MEXICO CITY — The Mexican army freed 165 migrants from an armed gang that had kidnapped them as they attempted to make their way to the United States, authorities said Thursday.
The migrants, mostly from Central America, were being held at gunpoint inside a small building in a part of Mexico's northern border state of Tamaulipas that is controlled by the notorious Zetas drug and smuggling cartel.
Twenty children and teens and two pregnant women were among the victims, Eduardo Sanchez, the government's security spokesman, said at a news conference.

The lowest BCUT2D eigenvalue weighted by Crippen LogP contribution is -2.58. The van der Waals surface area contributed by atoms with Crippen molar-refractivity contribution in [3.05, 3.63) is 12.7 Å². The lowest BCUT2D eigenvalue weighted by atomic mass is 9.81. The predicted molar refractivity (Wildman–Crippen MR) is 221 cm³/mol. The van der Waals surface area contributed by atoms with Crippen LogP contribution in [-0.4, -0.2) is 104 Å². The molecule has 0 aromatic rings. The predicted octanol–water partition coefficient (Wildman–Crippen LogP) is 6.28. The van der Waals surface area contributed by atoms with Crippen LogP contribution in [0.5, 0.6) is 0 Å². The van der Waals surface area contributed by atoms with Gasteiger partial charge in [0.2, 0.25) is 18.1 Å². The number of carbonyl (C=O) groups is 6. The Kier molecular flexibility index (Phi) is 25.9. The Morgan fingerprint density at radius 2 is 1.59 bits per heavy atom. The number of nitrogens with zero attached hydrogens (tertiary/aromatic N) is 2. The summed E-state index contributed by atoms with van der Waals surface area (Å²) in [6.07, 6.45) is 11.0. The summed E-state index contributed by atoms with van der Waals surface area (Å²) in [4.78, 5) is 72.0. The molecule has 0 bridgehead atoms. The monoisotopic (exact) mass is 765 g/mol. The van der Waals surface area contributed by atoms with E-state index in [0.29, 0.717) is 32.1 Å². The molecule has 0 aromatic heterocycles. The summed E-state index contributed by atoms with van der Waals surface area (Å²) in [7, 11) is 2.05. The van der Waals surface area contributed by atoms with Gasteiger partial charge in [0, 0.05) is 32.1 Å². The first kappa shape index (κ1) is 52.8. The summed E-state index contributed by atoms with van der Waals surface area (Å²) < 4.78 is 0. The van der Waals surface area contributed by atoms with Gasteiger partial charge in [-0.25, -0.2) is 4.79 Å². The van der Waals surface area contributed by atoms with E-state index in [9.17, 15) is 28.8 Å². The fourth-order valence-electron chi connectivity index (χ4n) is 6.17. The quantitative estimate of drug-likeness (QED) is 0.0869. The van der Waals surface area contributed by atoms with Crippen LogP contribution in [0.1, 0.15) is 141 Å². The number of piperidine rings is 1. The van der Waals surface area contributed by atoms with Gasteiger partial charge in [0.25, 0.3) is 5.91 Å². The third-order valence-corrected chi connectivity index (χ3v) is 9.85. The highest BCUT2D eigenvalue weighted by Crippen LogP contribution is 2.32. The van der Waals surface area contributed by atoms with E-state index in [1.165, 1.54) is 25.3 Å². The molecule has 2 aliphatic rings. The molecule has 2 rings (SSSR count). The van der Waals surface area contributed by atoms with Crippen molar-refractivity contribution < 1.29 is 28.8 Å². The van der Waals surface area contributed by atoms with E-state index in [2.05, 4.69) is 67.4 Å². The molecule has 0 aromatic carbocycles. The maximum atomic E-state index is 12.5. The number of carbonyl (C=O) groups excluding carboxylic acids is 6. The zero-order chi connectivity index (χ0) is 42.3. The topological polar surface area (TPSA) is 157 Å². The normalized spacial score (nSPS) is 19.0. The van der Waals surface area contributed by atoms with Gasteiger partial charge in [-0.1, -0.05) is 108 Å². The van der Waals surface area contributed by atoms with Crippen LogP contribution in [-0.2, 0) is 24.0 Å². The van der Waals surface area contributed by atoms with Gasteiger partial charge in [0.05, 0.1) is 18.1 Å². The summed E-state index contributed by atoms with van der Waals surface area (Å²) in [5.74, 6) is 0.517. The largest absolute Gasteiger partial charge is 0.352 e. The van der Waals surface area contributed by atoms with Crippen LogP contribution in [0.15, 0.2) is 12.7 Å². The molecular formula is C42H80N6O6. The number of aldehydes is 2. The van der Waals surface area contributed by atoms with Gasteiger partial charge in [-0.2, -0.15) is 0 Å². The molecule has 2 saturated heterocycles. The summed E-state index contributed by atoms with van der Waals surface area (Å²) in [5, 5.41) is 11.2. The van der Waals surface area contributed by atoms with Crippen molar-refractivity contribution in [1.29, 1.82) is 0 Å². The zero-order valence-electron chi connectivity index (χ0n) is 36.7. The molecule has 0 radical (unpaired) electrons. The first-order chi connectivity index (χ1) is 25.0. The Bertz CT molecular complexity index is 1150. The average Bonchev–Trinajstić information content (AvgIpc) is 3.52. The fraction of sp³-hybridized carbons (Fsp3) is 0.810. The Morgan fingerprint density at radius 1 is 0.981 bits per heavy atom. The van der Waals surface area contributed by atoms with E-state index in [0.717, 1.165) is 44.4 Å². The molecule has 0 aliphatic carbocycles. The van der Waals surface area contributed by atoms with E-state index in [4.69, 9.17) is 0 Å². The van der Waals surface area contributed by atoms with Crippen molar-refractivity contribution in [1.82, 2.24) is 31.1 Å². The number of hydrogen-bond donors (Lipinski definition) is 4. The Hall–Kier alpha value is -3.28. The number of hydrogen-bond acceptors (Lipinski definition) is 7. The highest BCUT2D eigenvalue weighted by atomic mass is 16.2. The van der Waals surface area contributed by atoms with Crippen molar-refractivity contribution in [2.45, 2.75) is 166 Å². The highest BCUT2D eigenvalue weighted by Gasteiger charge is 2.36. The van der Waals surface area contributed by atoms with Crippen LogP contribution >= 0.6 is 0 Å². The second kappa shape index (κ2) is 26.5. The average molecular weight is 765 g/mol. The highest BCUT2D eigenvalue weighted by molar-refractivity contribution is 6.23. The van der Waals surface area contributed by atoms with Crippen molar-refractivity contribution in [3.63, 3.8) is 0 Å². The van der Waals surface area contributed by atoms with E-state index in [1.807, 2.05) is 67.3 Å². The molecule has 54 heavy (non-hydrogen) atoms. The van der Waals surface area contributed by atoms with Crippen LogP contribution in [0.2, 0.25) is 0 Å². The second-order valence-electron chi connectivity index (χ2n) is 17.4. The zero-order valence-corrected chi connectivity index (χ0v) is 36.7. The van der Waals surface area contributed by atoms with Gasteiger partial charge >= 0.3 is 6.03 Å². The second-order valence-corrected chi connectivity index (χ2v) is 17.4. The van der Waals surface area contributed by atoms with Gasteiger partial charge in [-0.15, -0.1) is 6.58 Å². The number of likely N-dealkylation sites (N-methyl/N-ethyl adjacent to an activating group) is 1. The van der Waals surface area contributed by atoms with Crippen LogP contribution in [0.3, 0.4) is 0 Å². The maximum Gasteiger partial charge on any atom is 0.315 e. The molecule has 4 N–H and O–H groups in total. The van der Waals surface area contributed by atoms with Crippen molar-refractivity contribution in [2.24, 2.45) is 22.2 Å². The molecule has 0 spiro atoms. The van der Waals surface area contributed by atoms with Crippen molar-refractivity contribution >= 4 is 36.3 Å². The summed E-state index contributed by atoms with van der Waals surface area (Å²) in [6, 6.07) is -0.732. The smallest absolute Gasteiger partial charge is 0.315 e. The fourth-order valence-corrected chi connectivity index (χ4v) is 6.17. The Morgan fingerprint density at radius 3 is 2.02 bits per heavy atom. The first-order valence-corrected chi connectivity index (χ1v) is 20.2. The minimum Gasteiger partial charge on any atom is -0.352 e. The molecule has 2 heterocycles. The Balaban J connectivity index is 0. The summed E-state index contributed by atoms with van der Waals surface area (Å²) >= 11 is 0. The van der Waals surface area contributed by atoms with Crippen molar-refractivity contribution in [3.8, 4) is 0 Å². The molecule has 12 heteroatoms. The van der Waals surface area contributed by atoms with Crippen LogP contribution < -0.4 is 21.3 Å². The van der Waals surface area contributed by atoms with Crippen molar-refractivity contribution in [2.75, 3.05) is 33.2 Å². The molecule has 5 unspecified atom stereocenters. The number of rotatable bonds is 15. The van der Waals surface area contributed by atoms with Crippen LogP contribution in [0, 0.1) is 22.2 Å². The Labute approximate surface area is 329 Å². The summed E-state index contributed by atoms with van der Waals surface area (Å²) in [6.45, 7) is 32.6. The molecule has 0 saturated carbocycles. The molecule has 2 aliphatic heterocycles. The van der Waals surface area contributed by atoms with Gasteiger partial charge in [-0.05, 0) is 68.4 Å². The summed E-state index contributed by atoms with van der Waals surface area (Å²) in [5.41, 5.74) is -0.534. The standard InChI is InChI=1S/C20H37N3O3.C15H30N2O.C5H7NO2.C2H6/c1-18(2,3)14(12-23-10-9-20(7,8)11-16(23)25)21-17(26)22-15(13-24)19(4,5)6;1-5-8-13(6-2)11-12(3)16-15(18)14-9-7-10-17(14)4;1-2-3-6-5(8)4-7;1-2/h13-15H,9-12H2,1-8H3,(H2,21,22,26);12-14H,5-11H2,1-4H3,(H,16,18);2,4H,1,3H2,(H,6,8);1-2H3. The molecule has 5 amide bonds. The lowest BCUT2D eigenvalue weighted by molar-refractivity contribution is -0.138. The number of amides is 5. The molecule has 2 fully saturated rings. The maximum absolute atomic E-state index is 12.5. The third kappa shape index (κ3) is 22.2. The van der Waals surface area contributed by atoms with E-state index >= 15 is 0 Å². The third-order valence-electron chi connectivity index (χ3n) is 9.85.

He said the migrants told authorities they had been "held against their will" in filthy, overcrowded conditions for two or three weeks. Most had been intercepted when they attempted to reach the northern border and cross into the United States, and their captors telephoned their families to demand ransom money, Sanchez said.
One suspect, presumably the armed guard, was arrested.
Mexico's national human rights commission estimates about 10,000 migrants have gone missing each year since 2008 — kidnapped for ransom, shanghaied into forced labor for drug traffickers or killed. Many are killed when their families can't pay ransoms.